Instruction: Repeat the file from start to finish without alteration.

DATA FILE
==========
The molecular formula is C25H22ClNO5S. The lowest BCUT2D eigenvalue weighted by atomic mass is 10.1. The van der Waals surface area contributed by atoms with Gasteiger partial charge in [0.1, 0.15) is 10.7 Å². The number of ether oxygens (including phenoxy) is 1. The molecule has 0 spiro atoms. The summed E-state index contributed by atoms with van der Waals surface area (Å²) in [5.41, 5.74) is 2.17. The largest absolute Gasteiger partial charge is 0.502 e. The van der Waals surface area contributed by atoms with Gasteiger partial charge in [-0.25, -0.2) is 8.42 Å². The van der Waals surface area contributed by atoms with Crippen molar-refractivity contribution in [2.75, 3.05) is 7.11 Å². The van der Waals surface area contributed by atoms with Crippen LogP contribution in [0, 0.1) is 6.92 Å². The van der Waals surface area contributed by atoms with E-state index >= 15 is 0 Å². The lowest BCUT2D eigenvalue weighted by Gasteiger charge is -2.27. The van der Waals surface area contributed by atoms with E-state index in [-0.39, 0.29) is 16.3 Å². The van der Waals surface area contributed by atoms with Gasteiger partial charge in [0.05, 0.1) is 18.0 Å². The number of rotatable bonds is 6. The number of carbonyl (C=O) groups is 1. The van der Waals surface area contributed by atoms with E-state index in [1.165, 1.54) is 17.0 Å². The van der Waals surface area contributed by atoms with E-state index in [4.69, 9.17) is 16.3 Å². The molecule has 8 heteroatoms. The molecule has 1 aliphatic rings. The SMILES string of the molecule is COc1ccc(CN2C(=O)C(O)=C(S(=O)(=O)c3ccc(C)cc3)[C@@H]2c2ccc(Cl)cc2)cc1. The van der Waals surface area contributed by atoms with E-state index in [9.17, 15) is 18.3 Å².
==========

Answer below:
The molecular formula is C25H22ClNO5S. The lowest BCUT2D eigenvalue weighted by atomic mass is 10.1. The van der Waals surface area contributed by atoms with Gasteiger partial charge in [0.1, 0.15) is 10.7 Å². The number of ether oxygens (including phenoxy) is 1. The molecule has 0 spiro atoms. The summed E-state index contributed by atoms with van der Waals surface area (Å²) in [5.41, 5.74) is 2.17. The largest absolute Gasteiger partial charge is 0.502 e. The van der Waals surface area contributed by atoms with Gasteiger partial charge in [-0.25, -0.2) is 8.42 Å². The van der Waals surface area contributed by atoms with Crippen molar-refractivity contribution in [2.75, 3.05) is 7.11 Å². The van der Waals surface area contributed by atoms with Crippen LogP contribution in [0, 0.1) is 6.92 Å². The van der Waals surface area contributed by atoms with E-state index >= 15 is 0 Å². The lowest BCUT2D eigenvalue weighted by Gasteiger charge is -2.27. The van der Waals surface area contributed by atoms with E-state index in [-0.39, 0.29) is 16.3 Å². The van der Waals surface area contributed by atoms with Gasteiger partial charge in [0.05, 0.1) is 18.0 Å². The number of rotatable bonds is 6. The number of carbonyl (C=O) groups is 1. The van der Waals surface area contributed by atoms with E-state index in [1.165, 1.54) is 17.0 Å². The van der Waals surface area contributed by atoms with E-state index in [4.69, 9.17) is 16.3 Å². The molecule has 8 heteroatoms. The molecule has 1 aliphatic rings. The SMILES string of the molecule is COc1ccc(CN2C(=O)C(O)=C(S(=O)(=O)c3ccc(C)cc3)[C@@H]2c2ccc(Cl)cc2)cc1. The van der Waals surface area contributed by atoms with E-state index in [9.17, 15) is 18.3 Å².